Are you a Health Care Professional?

If you're looking for our program information, the first place to go is the Resource Library. You may be particularly interested to see our most recent annual summary of children’s blood lead level (BLL) results. Note that Fact Sheets, FAQs, Newsletters and brochures are tailored for a public audience. If you are a health or environmental professional, you may be looking for more detailed information. Depending on what you’re looking for, check out our reports and the 2010 public consultation summary (pdf).  

If you are interested in the results of two Trail area health studies that assessed risks for cancer, inflammatory bowel disease (IBD) and chronic renal disease (CRD), here are the summary conclusions and links to the full studies:

Cancer Study, conducted in 1992 by the BC Cancer Agency.  This examination of incidence and mortality data from the Trail School District does not suggest that environmental contamination from heavy metals is associated with an elevated risk of developing cancer.  Click here for the full study in the Reports section of our Resource Library. 

IBD and CRD Study, conducted in 1994 by the Epidemiology section of the BC Ministry of Health.  This study examined rates of inflammatory bowel disease (IBD) and chronic renal disease (CRD) hospitalizations and mortality in Trail compared with the wider region.  The findings showed that Trail had lower rates of inflammatory bowel disease and similar rates of chronic renal disease compared to the Thompson-Okanagan-Kootenay Region.  Click here for the full study.


Here are links to other sites and documents that our program professionals use. If you need to convert BLL results into µg/dL, click here.

Health Canada
For Health Canada’s webpages on Lead and Human Health.

These pages have excellent information and links.
Health Canada’s consumer protection information on consumer product recalls. To get information about recalls of children’s products containing lead, scroll down that page to “Search for Consumer Product Recalls”.  Enter “lead” in the keyword box, select a relevant time period, and select “children’s products” in the last box.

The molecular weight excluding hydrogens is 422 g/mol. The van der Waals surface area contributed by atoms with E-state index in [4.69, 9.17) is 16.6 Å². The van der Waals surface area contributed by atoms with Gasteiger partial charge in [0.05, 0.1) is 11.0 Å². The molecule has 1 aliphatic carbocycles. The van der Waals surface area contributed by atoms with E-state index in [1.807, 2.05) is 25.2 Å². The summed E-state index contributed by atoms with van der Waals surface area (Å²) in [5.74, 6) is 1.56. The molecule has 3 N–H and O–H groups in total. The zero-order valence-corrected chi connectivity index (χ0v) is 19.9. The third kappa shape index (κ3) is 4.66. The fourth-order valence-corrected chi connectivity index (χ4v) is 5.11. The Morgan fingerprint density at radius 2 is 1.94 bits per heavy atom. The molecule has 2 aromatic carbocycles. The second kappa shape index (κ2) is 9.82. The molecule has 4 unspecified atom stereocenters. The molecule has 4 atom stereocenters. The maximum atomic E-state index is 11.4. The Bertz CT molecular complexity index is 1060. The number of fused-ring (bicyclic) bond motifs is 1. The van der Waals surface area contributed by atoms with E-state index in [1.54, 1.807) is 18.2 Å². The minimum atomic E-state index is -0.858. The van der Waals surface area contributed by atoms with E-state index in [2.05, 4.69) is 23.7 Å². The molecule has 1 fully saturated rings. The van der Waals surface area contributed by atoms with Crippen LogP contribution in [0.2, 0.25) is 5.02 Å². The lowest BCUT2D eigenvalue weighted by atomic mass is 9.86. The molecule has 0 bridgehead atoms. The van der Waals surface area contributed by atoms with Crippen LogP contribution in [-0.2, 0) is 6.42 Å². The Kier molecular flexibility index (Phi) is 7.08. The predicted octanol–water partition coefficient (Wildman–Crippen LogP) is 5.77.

For Health Canada’s most recent study on Lead and Bisphenol A Concentrations in the Canadian Population released in 2011,

The BC Centre for Disease Control (BCCDC) Environmental Health Services division has information on environmental health policy, practice and research.  

Another useful Canadian resource is the Edmonton Pediatric Environmental Health Specialty Unit. The Edmonton Unit is part of the North American network of Pediatric Environmental Health Specialty Units and offers education, health care, and consultations.  

US Centre for Disease Control and EPA
The US CDC’s webpages on Childhood lead poisoning prevention.

The US CDC publications on lead.

Two US resources we use are the most recent US Environmental Protection Agency information on blood lead levels, and the CDC’s 2005 study on lead poisoning prevention.

For environmental health continuing education courses for professionals, here’s a link to an online course offered by the US Centre for Disease Control. Or go directly to the exercises on lead

Healthy Homes Programs
For information on a comprehensive “healthy homes” approach to reducing environmental hazards in the home environment, see the US resources we use.

Healthy Home Program Guidance Manual

Healthy Homes Seven Tips for Keeping a Healthy Home

Healthy Homes Maintenance Checklist

The Surgeon General’s Call to Action to Promote Healthy Homes


Preventing Lead Exposure in Young Children: A Housing-Based Approach to Primary Prevention of Lead Poisoning

Other Professional Links 
To convert blood lead level (BLL) information from umol/L to µg/dL
(Note that international guidance and reporting on BLLs uses µg/dL).